Do paper test strips include a wick?


If only there existed ways of cleaning things.


This is basically the definition of plastic waste.


And are people supposed to tear it down and dispose of the battery separately? (the battery is hazardous and has markings indicating it is not to be thrown away).


I guarantee literally nobody removes the batteries before throwing these out. It's a shame, really. I'm sure there are bulkier sources of eWaste, but still. Someone pees on a computer for 30 seconds and then it gets thrown away forever.


I'm confident that kinda thing happens at the waste processing plant. But that's making assumptions about waste disposal.


No one is digging through trash looking for tiny batteries embedded in disposable electronics. The dump truck gets unloaded straight on top of a landfill and bulldozers spread it around in the majority of the US.


I’m confident it doesn’t.


Ouch, that's pathetic.

I've noticed companies that build medical devices have followed the lead of big tech companies like Apple. First it was devices with non-replaceable batteries, and now: subscription services.

It's crummy.


Yup, or adding bluetooth and connect with an app just because they can then charge a premium.

I mean it's a toothbrush, come on.



Or rabbits! (I'm old enough to remember people joking by saying "the rabbit died" to mean they have an unplanned pregnancy)

https://en.wikipedia.org/wiki/Rabbit_test


such a waste of resources


Not your resources


What do you mean? They're our resources collectively as Earth-dwellers.


I didn't find it mentioned here or in the Twitter thread, but the digital test also keeps track of previous results and alerts you when the scores are ramping up. Of course you could do this manually by keeping all the strips and comparing them but the device makes it a bit easier.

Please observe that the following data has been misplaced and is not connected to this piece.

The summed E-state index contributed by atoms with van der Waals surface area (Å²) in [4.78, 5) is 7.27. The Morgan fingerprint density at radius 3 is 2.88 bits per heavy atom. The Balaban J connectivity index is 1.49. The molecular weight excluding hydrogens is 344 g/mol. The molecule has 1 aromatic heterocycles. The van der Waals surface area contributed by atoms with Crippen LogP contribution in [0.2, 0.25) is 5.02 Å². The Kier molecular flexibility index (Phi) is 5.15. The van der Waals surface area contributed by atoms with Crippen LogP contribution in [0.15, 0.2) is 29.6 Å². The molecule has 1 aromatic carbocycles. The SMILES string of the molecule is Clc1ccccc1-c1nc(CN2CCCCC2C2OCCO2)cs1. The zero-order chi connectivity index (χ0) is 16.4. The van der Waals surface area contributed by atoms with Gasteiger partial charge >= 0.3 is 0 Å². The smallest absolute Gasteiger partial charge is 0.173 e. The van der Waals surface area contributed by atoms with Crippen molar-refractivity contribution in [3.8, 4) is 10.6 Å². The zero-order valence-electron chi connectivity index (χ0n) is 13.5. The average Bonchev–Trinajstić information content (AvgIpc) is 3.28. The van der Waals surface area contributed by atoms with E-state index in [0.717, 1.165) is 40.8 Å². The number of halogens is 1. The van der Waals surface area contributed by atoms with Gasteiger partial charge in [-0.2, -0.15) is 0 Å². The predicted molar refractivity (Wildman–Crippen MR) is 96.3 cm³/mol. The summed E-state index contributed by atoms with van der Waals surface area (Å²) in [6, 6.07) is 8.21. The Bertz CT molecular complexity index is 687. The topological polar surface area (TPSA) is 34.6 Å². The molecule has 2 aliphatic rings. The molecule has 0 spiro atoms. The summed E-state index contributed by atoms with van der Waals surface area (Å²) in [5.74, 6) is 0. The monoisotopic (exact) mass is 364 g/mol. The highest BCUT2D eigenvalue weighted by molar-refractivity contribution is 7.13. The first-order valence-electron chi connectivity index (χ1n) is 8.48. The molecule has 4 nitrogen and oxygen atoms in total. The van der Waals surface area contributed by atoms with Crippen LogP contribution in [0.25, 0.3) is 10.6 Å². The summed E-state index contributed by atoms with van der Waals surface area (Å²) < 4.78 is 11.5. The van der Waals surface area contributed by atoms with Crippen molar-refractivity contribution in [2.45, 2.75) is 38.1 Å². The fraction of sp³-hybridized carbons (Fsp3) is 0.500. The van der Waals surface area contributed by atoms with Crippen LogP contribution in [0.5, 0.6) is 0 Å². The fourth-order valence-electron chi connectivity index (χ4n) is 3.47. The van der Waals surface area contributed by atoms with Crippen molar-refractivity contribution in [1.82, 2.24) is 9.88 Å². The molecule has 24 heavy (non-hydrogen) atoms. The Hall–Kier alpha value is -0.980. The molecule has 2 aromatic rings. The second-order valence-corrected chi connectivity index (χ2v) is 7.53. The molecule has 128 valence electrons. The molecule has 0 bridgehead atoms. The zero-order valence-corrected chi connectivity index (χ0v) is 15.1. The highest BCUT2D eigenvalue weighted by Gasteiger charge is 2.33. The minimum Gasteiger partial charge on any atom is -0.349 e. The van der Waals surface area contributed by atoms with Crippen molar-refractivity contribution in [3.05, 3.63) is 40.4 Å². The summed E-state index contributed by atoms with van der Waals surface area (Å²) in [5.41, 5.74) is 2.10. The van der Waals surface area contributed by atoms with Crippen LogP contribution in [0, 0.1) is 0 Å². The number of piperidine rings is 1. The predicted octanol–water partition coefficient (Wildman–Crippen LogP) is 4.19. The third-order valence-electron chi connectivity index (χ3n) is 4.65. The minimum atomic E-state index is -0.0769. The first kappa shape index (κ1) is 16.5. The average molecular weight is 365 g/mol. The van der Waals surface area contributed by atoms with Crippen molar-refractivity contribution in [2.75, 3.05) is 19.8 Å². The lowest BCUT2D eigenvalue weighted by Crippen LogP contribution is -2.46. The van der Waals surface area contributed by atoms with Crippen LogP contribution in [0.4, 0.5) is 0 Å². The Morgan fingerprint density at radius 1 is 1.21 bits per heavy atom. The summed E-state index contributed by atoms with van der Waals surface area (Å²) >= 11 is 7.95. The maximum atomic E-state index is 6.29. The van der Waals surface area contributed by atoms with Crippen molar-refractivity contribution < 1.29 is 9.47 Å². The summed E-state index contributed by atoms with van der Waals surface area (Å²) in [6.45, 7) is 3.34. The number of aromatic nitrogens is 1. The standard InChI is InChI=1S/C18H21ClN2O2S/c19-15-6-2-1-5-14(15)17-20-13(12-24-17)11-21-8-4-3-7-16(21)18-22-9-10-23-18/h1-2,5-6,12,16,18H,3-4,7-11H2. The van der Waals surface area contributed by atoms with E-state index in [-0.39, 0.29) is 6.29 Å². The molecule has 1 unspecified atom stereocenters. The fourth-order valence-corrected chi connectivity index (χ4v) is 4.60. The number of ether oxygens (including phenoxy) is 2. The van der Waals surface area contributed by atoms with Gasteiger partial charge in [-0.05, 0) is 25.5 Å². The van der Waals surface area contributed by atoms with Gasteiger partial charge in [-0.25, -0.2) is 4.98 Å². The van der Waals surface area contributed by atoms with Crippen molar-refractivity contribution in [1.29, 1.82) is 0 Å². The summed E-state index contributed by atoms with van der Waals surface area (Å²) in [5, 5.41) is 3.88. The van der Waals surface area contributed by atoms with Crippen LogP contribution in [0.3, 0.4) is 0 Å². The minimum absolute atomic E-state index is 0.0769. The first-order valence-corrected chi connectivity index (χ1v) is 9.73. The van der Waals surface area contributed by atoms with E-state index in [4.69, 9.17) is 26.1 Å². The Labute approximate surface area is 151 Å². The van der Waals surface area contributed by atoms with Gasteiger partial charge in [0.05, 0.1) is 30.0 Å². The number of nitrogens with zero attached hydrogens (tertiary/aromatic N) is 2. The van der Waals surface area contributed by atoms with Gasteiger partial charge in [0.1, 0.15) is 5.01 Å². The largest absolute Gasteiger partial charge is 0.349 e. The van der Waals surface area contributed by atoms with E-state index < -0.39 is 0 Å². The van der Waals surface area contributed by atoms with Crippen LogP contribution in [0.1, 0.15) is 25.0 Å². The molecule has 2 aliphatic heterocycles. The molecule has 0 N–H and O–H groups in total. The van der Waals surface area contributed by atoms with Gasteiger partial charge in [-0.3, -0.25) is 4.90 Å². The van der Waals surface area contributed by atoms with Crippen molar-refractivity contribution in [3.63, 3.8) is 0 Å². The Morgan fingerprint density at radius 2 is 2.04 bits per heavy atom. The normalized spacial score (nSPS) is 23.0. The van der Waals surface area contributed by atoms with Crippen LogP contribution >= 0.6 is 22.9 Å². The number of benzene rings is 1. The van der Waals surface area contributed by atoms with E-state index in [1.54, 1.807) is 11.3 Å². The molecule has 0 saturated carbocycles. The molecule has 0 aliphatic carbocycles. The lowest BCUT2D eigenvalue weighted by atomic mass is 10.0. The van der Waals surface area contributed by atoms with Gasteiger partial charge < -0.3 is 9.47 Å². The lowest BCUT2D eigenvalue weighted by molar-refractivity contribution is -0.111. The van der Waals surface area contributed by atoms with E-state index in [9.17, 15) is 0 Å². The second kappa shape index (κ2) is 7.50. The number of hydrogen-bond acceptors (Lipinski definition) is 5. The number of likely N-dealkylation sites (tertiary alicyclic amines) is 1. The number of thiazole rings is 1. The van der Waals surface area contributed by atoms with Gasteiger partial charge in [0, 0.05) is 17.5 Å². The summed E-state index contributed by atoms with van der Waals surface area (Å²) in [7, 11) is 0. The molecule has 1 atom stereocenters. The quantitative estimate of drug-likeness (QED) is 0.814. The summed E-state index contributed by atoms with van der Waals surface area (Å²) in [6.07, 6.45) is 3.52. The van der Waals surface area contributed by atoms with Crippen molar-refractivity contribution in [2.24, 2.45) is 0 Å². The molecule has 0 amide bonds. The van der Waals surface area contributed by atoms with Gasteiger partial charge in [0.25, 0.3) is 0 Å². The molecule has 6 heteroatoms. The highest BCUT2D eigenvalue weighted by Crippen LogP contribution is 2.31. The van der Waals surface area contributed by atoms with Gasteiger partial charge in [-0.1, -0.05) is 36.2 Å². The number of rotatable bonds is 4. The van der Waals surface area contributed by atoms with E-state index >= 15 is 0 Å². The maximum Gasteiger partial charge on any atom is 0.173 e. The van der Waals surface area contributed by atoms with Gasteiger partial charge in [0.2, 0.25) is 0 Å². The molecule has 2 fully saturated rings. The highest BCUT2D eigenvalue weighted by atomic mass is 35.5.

There might be some that can do this, but how would this version possibly be able to do that if it only has one paper inside?


Whoops I thought this was a digital ovulation test. They have multiple strips and you test one each day.


what did the guy expect to find inside? I didn’t expect otherwise. It’s just that an excited or horrified human is really bad at reading faint lines.

The rule is (afaik) if you see the second line AT ALL, even if reaaally faint, it’s time to get some bed rest because you’ll need it in a few months


Idea: Make image recognition app that does the same. Market it as environmentally friendly solution.

You are welcome.


very much enjoying a bunch of men argue about how easy their pregnancy tests were.


people can't believe others would use this, and go on using their GUIs instead of terminals


Reminds me of this bic stick lighter image (yes, there's a disposable bic lighter insider) https://i.imgur.com/3eGaQZT.jpg

Edit: replace Reddit link.